Thoughts on Wizard World Chicago

We’re back from the Windy City & I must say I’m still reeling from my fist time at an industrial sized gi-norm-i-con. I’ve made a pledge to use this forum to talk about things I like, but this might be a mixed bag. Not that I see this taking a negative turn, but my experiences there have provided quite a bit of fodder for rumination.

The trip begins

Jeff, Sarah & I arrived Friday night so we could join David (who had been there since Thursday) for an early start on Saturday. Sarah opted to yield to siren song of the Ikea store, so Jeff, David, the very charming Andie & I strolled through the doors around 8:30. Even during this “quiet” pre-opening time it was still bustling.

The DC booth was is the supreme attention grabbing spot – it was the first thing you saw the minute you entered & impossible to miss. “Booth” is an understatement too. Let’s call it the DC industrial complex. There were MANY tables & stations with different themes, give-a-ways & promotional events.

The front section near the door was devoted to several of these oversized corporate booths. Past them were the normal sized retailer & publisher booths. Then, over hill & dale, artist’s alley was all the way in the back.

Everyone drifted in separate directions. I thought I’d do a quick lap to get my bearings before the crowd descended. It was a good thing I said “hi” to some people early because I never found their tables again. That is either a comment on how Habi-trail like it was in there or on what a wretched sense of direction I have.

The announcement was made that the con was open for business and, in a flash, a jaw dropping mass of people flooded the hall & quickly formed a line of which I could see neither the beginning nor the end. This was the start of a game I played all day – “What’s everybody lined up for?”

Taking it all in

As a newbie tourist to the whole con scene this was a fascinating phenomenon to me. I imagine this was what it must have been like in the Communism’s heyday. People wandering around asking people in line what they were waiting for & hoping the end of the wait held that for which they were looking.

Seriously, I can’t imagine how anybody figured out how to get ANYTHING at this con. Here’s my first bit of commentary. This is only based on this one experience mind you – but WW Chicago overall seemed hopelessly disorganized. Oh, there were pockets of organization. There were several gentlemen at the DC booth who were consistently helpful, but overall I don’t know how the average visitor would have any idea when & where con events were occurring.

Thank goodness for David. He’s been to so many of these things he knows how to find out where to be & what the drill is. I feel sorry for anyone who goes to an event like this for the first time without a tour guide. I’m certain I would have missed out on all the signings without his guidance. At least at the smaller cons I found information easier to come by, event times & locations better marked & the staff much more informative & helpful.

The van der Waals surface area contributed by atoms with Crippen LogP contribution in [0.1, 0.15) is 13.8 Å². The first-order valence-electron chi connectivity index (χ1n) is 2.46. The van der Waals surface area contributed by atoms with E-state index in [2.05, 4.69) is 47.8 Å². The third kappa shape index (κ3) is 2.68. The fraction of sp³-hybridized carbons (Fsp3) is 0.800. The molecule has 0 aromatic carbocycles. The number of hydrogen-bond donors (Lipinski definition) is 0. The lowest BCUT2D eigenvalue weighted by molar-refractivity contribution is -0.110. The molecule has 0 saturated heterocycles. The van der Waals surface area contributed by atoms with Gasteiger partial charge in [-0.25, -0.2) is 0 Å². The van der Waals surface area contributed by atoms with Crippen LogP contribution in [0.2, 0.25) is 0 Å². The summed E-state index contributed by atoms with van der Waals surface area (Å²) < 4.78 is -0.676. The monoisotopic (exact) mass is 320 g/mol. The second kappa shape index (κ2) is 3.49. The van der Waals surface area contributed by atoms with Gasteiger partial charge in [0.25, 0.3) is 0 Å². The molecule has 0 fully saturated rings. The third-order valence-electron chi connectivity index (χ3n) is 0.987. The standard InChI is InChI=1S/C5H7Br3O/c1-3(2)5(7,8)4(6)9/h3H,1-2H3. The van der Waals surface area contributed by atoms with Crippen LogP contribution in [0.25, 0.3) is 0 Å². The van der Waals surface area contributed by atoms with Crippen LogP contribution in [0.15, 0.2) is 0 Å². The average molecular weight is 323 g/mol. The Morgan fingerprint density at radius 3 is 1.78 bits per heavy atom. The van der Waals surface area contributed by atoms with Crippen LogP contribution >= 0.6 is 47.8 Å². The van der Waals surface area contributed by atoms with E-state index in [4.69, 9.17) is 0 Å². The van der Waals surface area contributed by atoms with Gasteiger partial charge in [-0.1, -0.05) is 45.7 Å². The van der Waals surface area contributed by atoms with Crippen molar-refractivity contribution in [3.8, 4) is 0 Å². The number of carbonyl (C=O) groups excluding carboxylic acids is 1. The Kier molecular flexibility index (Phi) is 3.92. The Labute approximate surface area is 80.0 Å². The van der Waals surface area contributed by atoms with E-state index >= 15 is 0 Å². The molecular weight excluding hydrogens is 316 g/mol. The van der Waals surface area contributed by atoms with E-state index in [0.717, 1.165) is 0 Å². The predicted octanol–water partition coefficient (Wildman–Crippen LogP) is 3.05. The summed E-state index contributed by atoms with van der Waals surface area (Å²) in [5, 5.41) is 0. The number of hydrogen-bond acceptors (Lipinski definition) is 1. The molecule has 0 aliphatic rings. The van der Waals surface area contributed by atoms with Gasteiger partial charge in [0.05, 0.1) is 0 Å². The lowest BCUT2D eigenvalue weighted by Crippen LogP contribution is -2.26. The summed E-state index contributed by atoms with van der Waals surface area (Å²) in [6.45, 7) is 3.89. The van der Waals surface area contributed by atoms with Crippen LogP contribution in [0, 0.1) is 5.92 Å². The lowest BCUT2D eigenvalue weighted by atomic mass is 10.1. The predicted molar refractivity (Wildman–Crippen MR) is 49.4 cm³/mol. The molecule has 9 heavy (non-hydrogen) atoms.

Okay that was too close to negative for my tastes – let’s get back to the fun, cool stuff that happened. J. Scott Campbell…Eeeeeeee! That was my girl-squeal of excitement that I got to meet him.

My first ventures into buying comics were utterly random. J. Scott’s work was the first that I could actually pick out over other artists (no big surprise that Jim Lee was next) & awakened me to the idea of appreciating the individual creators. So meeting him was a huge deal for me.

The morning passed quickly with the majority of activity centered on getting to meet J. Scott. First we got wristbands that permitted us to line up to meet him. Yes, we waited in one line for the privilege of waiting in a second line – another big-con concept that was lost on me. I get that it keeps things orderly, but it was still weird.

We were close to the front of the second line so we got there fairly quickly. I gushed about how fabulous he was & asked him to sign two Danger Girls issues & a copy of his sketchbook that David had miraculously procured for me. The sketchbook was AWSOME! I read the thing like it was a novel – pouring over every page. It was a great experience. Good gosh I love his work!

As excited as I was it was nearly as much fun to step back & watch Jeff take his turn. Jeff can be an enigma. He’s a big goofy kid when you get to know him – but it takes some time & effort to get past his “coolness”. It was DELIGHTFUL to see him chatting so animatedly with this guy whose work we both admire. I got to witness a Jeff fan-boy moment – priceless.

How the time flies

Meeting J. Scott was truly about the only thing we accomplished before noon. David & Andie went to procure lunch & left Jeff & me to wander aimlessly – and that is a pretty accurate description of what I did. The sensory overload was mind numbing.

Even when I made my way out of the retail areas & to artist’s alley I had trouble finding folks because there was so much to see. I visited with some of my favorite guys.

Now hold onto you hats – I’m going to go all subjective here.